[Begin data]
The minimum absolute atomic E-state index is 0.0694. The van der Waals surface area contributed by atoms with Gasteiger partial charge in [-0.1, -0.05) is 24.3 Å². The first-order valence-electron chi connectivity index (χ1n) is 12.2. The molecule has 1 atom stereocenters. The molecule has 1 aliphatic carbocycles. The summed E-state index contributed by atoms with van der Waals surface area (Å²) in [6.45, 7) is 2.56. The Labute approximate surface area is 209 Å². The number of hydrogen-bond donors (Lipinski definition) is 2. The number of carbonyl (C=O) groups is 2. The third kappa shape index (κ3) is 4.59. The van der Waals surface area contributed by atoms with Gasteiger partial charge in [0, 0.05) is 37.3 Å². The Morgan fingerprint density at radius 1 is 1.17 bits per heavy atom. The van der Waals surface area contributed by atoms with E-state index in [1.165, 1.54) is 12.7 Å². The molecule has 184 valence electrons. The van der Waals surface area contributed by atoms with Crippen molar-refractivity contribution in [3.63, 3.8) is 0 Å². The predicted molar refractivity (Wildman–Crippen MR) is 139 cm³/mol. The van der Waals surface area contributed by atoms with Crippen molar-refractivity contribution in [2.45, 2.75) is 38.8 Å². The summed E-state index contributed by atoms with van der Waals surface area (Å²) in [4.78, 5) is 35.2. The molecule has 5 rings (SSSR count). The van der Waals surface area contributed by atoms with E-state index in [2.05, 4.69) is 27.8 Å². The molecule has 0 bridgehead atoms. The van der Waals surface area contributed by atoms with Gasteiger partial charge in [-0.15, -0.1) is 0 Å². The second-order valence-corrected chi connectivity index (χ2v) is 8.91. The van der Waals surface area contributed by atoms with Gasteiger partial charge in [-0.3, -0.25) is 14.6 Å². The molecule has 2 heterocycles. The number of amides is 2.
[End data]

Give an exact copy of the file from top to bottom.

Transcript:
The minimum absolute atomic E-state index is 0.0694. The van der Waals surface area contributed by atoms with Gasteiger partial charge in [-0.1, -0.05) is 24.3 Å². The first-order valence-electron chi connectivity index (χ1n) is 12.2. The molecule has 1 atom stereocenters. The molecule has 1 aliphatic carbocycles. The summed E-state index contributed by atoms with van der Waals surface area (Å²) in [6.45, 7) is 2.56. The Labute approximate surface area is 209 Å². The number of hydrogen-bond donors (Lipinski definition) is 2. The number of carbonyl (C=O) groups is 2. The third kappa shape index (κ3) is 4.59. The van der Waals surface area contributed by atoms with Gasteiger partial charge in [0, 0.05) is 37.3 Å². The Morgan fingerprint density at radius 1 is 1.17 bits per heavy atom. The van der Waals surface area contributed by atoms with E-state index in [1.165, 1.54) is 12.7 Å². The molecule has 184 valence electrons. The van der Waals surface area contributed by atoms with Crippen molar-refractivity contribution in [3.63, 3.8) is 0 Å². The predicted molar refractivity (Wildman–Crippen MR) is 139 cm³/mol. The van der Waals surface area contributed by atoms with Crippen molar-refractivity contribution in [2.45, 2.75) is 38.8 Å². The summed E-state index contributed by atoms with van der Waals surface area (Å²) in [4.78, 5) is 35.2. The molecule has 5 rings (SSSR count). The van der Waals surface area contributed by atoms with E-state index in [2.05, 4.69) is 27.8 Å². The molecule has 0 bridgehead atoms. The van der Waals surface area contributed by atoms with Gasteiger partial charge in [-0.15, -0.1) is 0 Å². The second-order valence-corrected chi connectivity index (χ2v) is 8.91. The van der Waals surface area contributed by atoms with Gasteiger partial charge in [-0.3, -0.25) is 14.6 Å². The molecule has 2 heterocycles. The number of amides is 2.